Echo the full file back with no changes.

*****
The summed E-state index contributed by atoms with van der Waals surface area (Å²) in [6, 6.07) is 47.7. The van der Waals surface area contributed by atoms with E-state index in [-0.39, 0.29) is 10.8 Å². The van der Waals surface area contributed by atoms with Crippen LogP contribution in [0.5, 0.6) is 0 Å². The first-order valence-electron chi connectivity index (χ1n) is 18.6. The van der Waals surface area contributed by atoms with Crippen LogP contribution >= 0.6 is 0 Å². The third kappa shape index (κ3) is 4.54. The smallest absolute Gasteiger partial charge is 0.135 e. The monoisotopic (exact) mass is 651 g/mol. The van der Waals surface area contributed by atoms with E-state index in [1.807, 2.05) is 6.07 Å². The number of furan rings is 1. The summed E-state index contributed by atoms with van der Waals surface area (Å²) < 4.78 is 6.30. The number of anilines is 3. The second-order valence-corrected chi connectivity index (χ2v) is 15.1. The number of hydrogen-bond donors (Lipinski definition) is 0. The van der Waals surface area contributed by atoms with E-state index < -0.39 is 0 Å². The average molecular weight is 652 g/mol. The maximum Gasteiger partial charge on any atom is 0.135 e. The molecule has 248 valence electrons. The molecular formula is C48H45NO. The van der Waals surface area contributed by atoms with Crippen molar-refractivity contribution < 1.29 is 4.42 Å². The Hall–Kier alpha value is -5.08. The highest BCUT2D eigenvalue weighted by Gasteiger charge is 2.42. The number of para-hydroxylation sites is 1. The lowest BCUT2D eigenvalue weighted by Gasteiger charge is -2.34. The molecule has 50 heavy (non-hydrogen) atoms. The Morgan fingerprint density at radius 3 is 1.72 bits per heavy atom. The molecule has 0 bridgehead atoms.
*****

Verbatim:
The summed E-state index contributed by atoms with van der Waals surface area (Å²) in [6, 6.07) is 47.7. The van der Waals surface area contributed by atoms with E-state index in [-0.39, 0.29) is 10.8 Å². The van der Waals surface area contributed by atoms with Crippen LogP contribution in [0.5, 0.6) is 0 Å². The first-order valence-electron chi connectivity index (χ1n) is 18.6. The van der Waals surface area contributed by atoms with Crippen LogP contribution >= 0.6 is 0 Å². The third kappa shape index (κ3) is 4.54. The smallest absolute Gasteiger partial charge is 0.135 e. The monoisotopic (exact) mass is 651 g/mol. The van der Waals surface area contributed by atoms with E-state index in [1.807, 2.05) is 6.07 Å². The number of furan rings is 1. The summed E-state index contributed by atoms with van der Waals surface area (Å²) < 4.78 is 6.30. The number of anilines is 3. The second-order valence-corrected chi connectivity index (χ2v) is 15.1. The number of hydrogen-bond donors (Lipinski definition) is 0. The van der Waals surface area contributed by atoms with E-state index < -0.39 is 0 Å². The average molecular weight is 652 g/mol. The maximum Gasteiger partial charge on any atom is 0.135 e. The molecule has 248 valence electrons. The molecular formula is C48H45NO. The van der Waals surface area contributed by atoms with Crippen molar-refractivity contribution < 1.29 is 4.42 Å². The Hall–Kier alpha value is -5.08. The highest BCUT2D eigenvalue weighted by Gasteiger charge is 2.42. The number of para-hydroxylation sites is 1. The lowest BCUT2D eigenvalue weighted by Gasteiger charge is -2.34. The molecule has 50 heavy (non-hydrogen) atoms. The Morgan fingerprint density at radius 3 is 1.72 bits per heavy atom. The molecule has 0 bridgehead atoms.